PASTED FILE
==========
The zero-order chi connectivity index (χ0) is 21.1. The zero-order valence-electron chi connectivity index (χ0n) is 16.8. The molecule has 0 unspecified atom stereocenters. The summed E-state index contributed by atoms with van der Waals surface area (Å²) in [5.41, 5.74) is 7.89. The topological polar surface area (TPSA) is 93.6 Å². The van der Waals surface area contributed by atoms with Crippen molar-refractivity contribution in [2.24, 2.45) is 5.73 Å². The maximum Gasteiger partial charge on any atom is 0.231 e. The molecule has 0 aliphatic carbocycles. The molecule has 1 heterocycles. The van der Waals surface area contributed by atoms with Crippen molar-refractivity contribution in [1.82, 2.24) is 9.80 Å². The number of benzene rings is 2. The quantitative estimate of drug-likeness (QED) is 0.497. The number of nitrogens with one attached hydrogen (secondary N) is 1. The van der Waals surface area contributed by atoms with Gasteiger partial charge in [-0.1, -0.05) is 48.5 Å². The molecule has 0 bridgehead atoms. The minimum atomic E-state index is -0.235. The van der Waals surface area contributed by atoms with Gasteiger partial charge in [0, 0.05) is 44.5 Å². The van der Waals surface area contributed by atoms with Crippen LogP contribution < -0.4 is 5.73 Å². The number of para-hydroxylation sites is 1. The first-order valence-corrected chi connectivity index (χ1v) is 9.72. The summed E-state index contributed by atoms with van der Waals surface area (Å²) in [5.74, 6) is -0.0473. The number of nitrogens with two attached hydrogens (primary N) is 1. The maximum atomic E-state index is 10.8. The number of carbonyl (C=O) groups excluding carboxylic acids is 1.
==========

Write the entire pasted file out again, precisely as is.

The zero-order chi connectivity index (χ0) is 21.1. The zero-order valence-electron chi connectivity index (χ0n) is 16.8. The molecule has 0 unspecified atom stereocenters. The summed E-state index contributed by atoms with van der Waals surface area (Å²) in [5.41, 5.74) is 7.89. The topological polar surface area (TPSA) is 93.6 Å². The van der Waals surface area contributed by atoms with Crippen molar-refractivity contribution in [2.24, 2.45) is 5.73 Å². The maximum Gasteiger partial charge on any atom is 0.231 e. The molecule has 0 aliphatic carbocycles. The molecule has 1 heterocycles. The van der Waals surface area contributed by atoms with Crippen molar-refractivity contribution in [1.82, 2.24) is 9.80 Å². The number of benzene rings is 2. The quantitative estimate of drug-likeness (QED) is 0.497. The number of nitrogens with one attached hydrogen (secondary N) is 1. The van der Waals surface area contributed by atoms with Gasteiger partial charge in [-0.1, -0.05) is 48.5 Å². The molecule has 0 bridgehead atoms. The minimum atomic E-state index is -0.235. The van der Waals surface area contributed by atoms with Gasteiger partial charge in [0, 0.05) is 44.5 Å². The van der Waals surface area contributed by atoms with Crippen LogP contribution < -0.4 is 5.73 Å². The number of para-hydroxylation sites is 1. The first-order valence-corrected chi connectivity index (χ1v) is 9.72. The summed E-state index contributed by atoms with van der Waals surface area (Å²) in [5.74, 6) is -0.0473. The number of nitrogens with two attached hydrogens (primary N) is 1. The maximum atomic E-state index is 10.8. The number of carbonyl (C=O) groups excluding carboxylic acids is 1.